The scene may not be unusual for a Sunday afternoon at Studio City Park, save for the fact that this troop’s boys all sport kippot and tzitzit. They are the boys from Troop 613, North Hollywood’s newly formed Sabbath observant Boy Scout troop.

The 22-member troop is one of approximately 20 Jewishly observant troops throughout the United States, and the third in Southern California (the Long Beach troop has 27 boys and the La Brea/Fairfax troop has 10).

Troop 613 — named for the 613 Torah commandments — was the brainchild of Eli Mafouda and Gary Bregman, two fathers from Shaarey Zedek in North Hollywood, who wanted their boys to get a taste of outdoor life and learn survival skills not taught in school.

Mafouda, the troop scoutmaster, grew up in Israel. He remembered his days in the Gadna, the youth defense training program.

"We need to train this generation how to use equipment, know first aid and how to help in time of injury," Mafouda explains. "We want them to know how to use an ax, a knife and to use imagination. We want to give them tools for self-defense and survival, while teaching them the highest moral values."

"I see Scouting as a way to promote life skills our children need in the 21st century," says Bregman, troop committee chairman. "Scouting will teach you how to read a compass and cut out a trail, know what supplies to take, show you the difference between a rattlesnake and a garden snake, how to find which stars to follow, and what water [is] safe to drink."

"And," he laughs, "it’s a way to get the boys out from behind their computers."

Bregman and Mafouda approached local rabbis for approval and support and met with local Boy Scout council members. The rabbis gave their blessings, Shaarey Zedek Congregation agreed to sponsor the troop, and the local Scout council offered training sessions and encouragement. After eight boys joined, Troop 613 became official.

Neither Mafouda nor Bregman were Scouts in their youth. Luckily, four fathers who were former Scouts (including two who were Eagle Scouts) signed on as assistant scoutmasters.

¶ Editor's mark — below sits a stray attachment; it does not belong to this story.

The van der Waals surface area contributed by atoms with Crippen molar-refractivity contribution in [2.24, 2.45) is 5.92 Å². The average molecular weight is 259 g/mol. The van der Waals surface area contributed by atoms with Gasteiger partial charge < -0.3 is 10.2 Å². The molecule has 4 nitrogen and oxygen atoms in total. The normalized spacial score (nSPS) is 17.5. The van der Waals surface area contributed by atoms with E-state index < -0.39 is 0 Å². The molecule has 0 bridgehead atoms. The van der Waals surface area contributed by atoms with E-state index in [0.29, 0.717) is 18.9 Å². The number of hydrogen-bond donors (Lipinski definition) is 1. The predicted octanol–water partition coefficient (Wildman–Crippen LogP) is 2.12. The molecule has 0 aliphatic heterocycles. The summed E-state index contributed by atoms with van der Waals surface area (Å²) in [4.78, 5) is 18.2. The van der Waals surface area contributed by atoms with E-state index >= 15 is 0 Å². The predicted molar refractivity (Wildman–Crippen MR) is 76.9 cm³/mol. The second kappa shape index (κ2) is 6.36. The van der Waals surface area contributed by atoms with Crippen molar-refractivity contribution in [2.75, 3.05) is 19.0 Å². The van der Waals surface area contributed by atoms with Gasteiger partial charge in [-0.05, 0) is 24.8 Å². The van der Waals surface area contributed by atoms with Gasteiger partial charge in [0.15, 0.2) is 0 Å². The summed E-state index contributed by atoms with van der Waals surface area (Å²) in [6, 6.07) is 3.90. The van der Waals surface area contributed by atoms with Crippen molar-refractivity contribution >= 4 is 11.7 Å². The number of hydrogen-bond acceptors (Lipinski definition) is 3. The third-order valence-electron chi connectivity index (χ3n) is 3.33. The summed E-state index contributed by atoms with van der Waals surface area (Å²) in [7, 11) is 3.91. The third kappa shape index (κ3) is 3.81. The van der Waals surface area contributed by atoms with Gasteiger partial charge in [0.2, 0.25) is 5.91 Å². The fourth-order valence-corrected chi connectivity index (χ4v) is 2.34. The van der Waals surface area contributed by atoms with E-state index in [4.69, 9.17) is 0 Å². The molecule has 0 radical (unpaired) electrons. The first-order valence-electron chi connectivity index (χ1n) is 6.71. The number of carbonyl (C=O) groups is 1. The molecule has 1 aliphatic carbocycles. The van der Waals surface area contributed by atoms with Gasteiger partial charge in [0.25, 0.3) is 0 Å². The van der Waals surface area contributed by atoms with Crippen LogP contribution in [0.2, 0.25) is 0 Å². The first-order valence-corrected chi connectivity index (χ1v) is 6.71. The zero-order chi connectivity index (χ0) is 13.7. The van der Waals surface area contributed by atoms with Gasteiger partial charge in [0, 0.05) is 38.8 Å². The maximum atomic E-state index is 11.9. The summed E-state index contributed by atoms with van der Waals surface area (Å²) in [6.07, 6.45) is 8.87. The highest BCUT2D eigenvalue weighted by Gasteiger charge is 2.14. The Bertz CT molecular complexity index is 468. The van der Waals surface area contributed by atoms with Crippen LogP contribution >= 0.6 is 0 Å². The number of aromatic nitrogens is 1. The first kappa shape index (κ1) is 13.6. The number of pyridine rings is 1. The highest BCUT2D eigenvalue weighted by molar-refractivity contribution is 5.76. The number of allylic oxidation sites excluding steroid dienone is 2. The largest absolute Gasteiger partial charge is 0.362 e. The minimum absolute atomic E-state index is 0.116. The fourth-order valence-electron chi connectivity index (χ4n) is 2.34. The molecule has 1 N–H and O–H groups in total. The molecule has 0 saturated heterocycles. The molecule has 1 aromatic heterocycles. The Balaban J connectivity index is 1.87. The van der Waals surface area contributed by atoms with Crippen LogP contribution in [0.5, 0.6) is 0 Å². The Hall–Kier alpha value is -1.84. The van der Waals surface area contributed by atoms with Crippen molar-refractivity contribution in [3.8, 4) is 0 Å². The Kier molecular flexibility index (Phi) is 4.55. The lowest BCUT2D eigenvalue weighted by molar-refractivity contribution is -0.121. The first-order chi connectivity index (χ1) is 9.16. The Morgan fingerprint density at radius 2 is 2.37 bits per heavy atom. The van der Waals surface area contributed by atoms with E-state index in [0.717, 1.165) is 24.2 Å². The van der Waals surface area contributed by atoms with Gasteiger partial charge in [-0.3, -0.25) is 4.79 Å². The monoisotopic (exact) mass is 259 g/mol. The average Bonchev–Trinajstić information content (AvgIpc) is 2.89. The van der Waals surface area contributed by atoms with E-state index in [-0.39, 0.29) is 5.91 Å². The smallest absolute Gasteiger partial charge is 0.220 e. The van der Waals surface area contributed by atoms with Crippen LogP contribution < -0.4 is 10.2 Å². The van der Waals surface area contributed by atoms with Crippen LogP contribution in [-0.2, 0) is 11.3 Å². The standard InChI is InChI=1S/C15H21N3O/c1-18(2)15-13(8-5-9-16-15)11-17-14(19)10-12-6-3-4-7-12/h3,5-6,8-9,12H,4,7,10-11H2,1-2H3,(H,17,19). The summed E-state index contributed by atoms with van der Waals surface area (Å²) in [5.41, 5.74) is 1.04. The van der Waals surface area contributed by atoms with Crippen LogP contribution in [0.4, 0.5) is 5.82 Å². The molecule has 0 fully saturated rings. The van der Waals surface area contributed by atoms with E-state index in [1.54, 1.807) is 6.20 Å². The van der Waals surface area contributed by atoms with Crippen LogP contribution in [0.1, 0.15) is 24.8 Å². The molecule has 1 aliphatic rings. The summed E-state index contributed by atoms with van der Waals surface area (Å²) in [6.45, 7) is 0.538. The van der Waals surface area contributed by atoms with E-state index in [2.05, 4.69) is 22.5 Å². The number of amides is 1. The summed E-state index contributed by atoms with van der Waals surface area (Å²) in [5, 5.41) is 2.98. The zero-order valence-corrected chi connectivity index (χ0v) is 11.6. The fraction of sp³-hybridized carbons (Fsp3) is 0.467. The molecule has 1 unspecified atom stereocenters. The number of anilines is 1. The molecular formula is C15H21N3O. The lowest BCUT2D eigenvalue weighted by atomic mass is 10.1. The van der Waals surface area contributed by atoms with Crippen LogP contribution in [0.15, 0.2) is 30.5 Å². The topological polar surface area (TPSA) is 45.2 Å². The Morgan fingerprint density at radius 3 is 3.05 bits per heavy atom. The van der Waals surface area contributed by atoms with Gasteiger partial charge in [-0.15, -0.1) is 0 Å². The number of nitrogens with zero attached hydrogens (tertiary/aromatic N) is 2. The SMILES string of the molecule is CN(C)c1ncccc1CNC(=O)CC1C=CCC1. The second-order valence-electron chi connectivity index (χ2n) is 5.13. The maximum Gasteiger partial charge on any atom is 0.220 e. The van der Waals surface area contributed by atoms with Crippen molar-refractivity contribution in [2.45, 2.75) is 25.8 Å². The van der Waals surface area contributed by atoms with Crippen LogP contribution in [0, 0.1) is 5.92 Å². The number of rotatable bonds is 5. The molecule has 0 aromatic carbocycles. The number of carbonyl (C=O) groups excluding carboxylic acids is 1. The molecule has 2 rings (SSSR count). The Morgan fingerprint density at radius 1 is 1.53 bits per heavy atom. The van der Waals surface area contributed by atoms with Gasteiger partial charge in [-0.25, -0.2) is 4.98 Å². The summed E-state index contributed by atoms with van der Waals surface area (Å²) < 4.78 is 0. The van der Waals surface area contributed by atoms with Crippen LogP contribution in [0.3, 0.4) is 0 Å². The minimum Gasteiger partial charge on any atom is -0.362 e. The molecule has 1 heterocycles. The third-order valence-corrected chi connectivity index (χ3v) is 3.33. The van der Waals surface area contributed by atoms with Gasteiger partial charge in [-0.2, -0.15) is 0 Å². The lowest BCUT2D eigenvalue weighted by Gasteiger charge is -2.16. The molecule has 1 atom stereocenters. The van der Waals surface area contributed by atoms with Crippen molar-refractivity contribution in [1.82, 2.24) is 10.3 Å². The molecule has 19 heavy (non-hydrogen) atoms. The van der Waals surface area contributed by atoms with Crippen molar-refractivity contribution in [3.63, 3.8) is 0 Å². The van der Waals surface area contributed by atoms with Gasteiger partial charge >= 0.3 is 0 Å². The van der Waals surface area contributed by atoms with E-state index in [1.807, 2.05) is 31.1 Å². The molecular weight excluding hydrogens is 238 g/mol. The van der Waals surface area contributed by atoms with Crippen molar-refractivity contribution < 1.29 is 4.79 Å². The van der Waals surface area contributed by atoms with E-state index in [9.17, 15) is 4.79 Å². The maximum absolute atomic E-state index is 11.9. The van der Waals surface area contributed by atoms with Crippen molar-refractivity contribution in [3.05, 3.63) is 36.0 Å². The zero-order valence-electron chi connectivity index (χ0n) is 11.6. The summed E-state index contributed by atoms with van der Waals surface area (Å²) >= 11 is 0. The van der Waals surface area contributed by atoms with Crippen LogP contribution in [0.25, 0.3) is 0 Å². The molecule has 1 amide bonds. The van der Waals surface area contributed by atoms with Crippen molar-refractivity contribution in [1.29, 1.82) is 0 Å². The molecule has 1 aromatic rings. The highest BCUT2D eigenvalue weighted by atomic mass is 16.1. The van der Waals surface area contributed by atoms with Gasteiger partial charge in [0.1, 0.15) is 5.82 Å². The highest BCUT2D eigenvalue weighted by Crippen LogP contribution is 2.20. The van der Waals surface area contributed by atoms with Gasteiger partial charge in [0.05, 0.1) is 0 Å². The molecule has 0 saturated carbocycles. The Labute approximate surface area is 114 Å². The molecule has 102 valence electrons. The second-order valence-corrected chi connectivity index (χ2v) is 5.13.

Former Scout Alan Stomel and his son Zev do the unthinkable for many "city" dwellers — they commute from the Westside to the Valley for Scout meetings and activities.

"Having grown up in the Valley as a Boy Scout myself, I felt that that aspect of experience was lacking in my own kid, and especially with all kids from Orthodox day schools," Stomel says. "They have such a full schedule they don’t have time for other activities."

The boys need an exclusively Orthodox troop because they wouldn’t fit in a regular troop due to kashrut, scheduling and Shabbat observance, Stomel says. In an Orthodox troop, the boys can plan activities and programs taking their religious needs into account, and they can join other Scout troops for joint activities as well.

Bob Oberstein, chairman of the Jewish Committee on Scouting for the Western Los Angeles County Council, recalls an annual

retreat a few years ago that included an

Orthodox troop. "It was great for the boys to see how other Jews live and work and go about their activities in a Scouting environment," Oberstein says. "They’re doing the things Scouts do and keeping the Jewish tradition. That’s something rather special."

Karen Codman, Scoutmaster for the Long Beach Sabbath-observant troop, believes that Scouting and Jewish values go hand in hand. "Especially in today’s values-neutral society, Scouting is so important because it teaches values."

Most boys didn’t come to Troop 613 to build their character, but that comes with the territory. David Hemley, l4, is a student at Toras Emes and patrol leader of the Timberwolf Patrol. "I joined to get experience outside," he says. "There’s tons of stuff we learn about outdoor life and camping, and Scouting gives me a chance to do shooting and archery. We really learn stuff everyone should know."

Bregman believes that Troop 613 teaches the lesson that stereotypes are not to be accepted. "Most boys have the preconception that Scouting is nerdy. But once they come to any event, especially a camp-out, they never use that word again. And we [in the Troop] dispel the preconceived notion that we [Orthodox Jews] just learn Torah. Torah and Scouting go hand in hand."